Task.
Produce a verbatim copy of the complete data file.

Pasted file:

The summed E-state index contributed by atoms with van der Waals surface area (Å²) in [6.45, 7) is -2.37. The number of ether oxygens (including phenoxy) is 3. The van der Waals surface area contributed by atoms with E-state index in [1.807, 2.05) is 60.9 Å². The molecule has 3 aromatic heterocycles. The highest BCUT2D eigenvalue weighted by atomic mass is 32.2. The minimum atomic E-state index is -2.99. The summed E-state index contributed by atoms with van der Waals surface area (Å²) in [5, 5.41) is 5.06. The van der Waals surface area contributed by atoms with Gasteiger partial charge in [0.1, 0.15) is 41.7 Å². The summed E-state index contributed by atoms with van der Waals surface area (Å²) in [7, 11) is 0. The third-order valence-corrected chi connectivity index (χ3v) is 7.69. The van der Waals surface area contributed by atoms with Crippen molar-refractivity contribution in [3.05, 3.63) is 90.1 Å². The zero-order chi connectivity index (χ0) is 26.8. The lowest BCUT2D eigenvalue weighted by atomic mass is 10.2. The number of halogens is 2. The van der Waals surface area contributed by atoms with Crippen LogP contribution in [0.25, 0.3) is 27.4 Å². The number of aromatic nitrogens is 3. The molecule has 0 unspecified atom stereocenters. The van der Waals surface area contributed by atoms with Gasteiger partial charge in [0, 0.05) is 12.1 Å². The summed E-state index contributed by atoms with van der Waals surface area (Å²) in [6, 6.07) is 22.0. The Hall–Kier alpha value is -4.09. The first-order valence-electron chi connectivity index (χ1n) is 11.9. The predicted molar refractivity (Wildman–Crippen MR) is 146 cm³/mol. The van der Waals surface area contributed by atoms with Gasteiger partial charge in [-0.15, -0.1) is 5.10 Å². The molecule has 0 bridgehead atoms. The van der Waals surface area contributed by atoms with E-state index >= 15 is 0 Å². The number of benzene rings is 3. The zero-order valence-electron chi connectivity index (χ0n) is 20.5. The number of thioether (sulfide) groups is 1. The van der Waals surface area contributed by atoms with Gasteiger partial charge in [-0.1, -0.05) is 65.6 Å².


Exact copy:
The summed E-state index contributed by atoms with van der Waals surface area (Å²) in [6.45, 7) is -2.37. The number of ether oxygens (including phenoxy) is 3. The van der Waals surface area contributed by atoms with E-state index in [1.807, 2.05) is 60.9 Å². The molecule has 3 aromatic heterocycles. The highest BCUT2D eigenvalue weighted by atomic mass is 32.2. The minimum atomic E-state index is -2.99. The summed E-state index contributed by atoms with van der Waals surface area (Å²) in [5, 5.41) is 5.06. The van der Waals surface area contributed by atoms with Gasteiger partial charge in [0.1, 0.15) is 41.7 Å². The summed E-state index contributed by atoms with van der Waals surface area (Å²) in [7, 11) is 0. The third-order valence-corrected chi connectivity index (χ3v) is 7.69. The van der Waals surface area contributed by atoms with Crippen molar-refractivity contribution in [3.05, 3.63) is 90.1 Å². The zero-order chi connectivity index (χ0) is 26.8. The lowest BCUT2D eigenvalue weighted by atomic mass is 10.2. The number of halogens is 2. The van der Waals surface area contributed by atoms with Crippen LogP contribution in [0.25, 0.3) is 27.4 Å². The number of aromatic nitrogens is 3. The molecule has 0 unspecified atom stereocenters. The van der Waals surface area contributed by atoms with Gasteiger partial charge in [0, 0.05) is 12.1 Å². The summed E-state index contributed by atoms with van der Waals surface area (Å²) in [6, 6.07) is 22.0. The Hall–Kier alpha value is -4.09. The first-order valence-electron chi connectivity index (χ1n) is 11.9. The predicted molar refractivity (Wildman–Crippen MR) is 146 cm³/mol. The van der Waals surface area contributed by atoms with Gasteiger partial charge in [-0.15, -0.1) is 5.10 Å². The molecule has 0 bridgehead atoms. The van der Waals surface area contributed by atoms with E-state index >= 15 is 0 Å². The number of benzene rings is 3. The zero-order valence-electron chi connectivity index (χ0n) is 20.5. The number of thioether (sulfide) groups is 1. The van der Waals surface area contributed by atoms with Gasteiger partial charge in [-0.1, -0.05) is 65.6 Å².